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Leading With Cultural Intelligence: The New Secret to Success (英語) ハードカバー – 2009/10
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Why are some leaders able to create trust and negotiate contracts with Chinese, Latin Americans, and Germans all in the same day, while others are barely able to manage the diversity in their own offices? The answer lies in their cultural intelligence, or CQ. Packed with practical tools, research, and case studies, "Leading with Cultural Intelligence" breaks new ground, offering today's global workforce a specific, four-step model to becoming more adept at managing across cultures. Practical and insightful, this indispensable guide shows leaders how to connect across any cultural divide, including national, ethnic, and organizational cultures.
"I'd recommend this book to anyone going abroad for business...very valuable read." "--TD Magazine"商品の説明をすべて表示する
Amazon.com で最も参考になったカスタマーレビュー (beta)
Dr. Livermore not only is academically grounded but personally experienced in the science and art of choreographing and improvising crosscultural relationships. He has done consulting and training with leaders in 75 countries across the Americas, Africa, Asia, Australia, and Europe and his book is chock full of stories from those experiences as he uses them -- with candor and humor -- to add color commentary to the four-dimensional cultural intelligence(CQ)model he presents.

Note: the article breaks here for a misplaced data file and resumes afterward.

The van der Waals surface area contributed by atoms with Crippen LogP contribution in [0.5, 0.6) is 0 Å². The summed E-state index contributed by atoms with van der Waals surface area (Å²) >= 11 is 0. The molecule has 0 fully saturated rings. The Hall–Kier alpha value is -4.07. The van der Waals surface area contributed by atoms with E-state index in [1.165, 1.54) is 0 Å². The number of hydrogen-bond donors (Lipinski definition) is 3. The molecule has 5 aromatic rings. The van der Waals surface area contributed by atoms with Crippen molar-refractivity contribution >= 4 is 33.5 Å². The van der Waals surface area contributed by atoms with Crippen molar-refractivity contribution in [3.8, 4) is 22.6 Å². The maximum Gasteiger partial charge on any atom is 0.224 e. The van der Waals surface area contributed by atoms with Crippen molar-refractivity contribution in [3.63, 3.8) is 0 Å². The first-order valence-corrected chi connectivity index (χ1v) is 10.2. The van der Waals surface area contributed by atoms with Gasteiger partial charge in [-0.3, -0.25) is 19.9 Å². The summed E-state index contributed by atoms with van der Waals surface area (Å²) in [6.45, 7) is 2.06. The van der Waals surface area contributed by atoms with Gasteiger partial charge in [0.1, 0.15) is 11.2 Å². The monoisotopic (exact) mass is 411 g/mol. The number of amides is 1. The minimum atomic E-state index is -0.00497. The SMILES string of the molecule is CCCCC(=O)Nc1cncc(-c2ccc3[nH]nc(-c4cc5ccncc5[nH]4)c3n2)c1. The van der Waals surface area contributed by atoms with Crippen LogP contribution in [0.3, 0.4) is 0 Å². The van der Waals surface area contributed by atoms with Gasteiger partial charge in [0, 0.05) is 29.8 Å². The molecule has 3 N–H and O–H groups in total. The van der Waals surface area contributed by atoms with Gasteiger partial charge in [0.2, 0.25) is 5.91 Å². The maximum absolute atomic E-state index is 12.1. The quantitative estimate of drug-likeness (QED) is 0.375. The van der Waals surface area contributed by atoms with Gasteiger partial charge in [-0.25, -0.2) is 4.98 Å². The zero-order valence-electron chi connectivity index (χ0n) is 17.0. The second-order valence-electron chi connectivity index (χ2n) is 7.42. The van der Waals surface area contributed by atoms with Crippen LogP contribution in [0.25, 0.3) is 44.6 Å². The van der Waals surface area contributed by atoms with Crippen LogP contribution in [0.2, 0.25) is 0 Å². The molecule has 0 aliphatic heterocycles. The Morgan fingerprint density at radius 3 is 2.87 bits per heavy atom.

Any organizational or functional leader, manager, or entrepreneur thinking about or already doing business globally needs to pack this book along with their Ambien, Berlitz phrase book, and PDA.
Overall, I feel this is a must-read for anybody looking to improve his or her cross-cultural competence. The book is based on the theory of Cultural Intelligence (CQ) and translates the theory into a practical four-step process to help us develop our CQ skills and improve our cross-cultural leadership techniques. The other theme that runs through the book is the positive relationship that exists between the acquisition of CQ and leaders' effectiveness.
I found the chapter devoted to the five scales used to measure core cultural values among nations particularly useful. But, as others have commented, I also found some of the advice offered rather obvious (go to the movies, eat out, learn a new language, etc.). The writing can be wordy at times and some editing for conciseness would help.
Also I wish examples cited in the book had gone beyond the personal experience of the author and explored recent business transactions or product launches where national and organizational cultures were important considerations (e.g., the merger of Daimler-Benz and Chrysler, or the localizing of a consumer internet product from its initial base in the US to other countries).
The book isn't perfect. But there doesn't seem to be much else available and you should definitely read it if you are serious about improving your cross-cultural skills.
It is an easy book to read, it flows in front of you, but I missed some more examples.
As I said, if you are just now learning about the subject, this is a book you should read.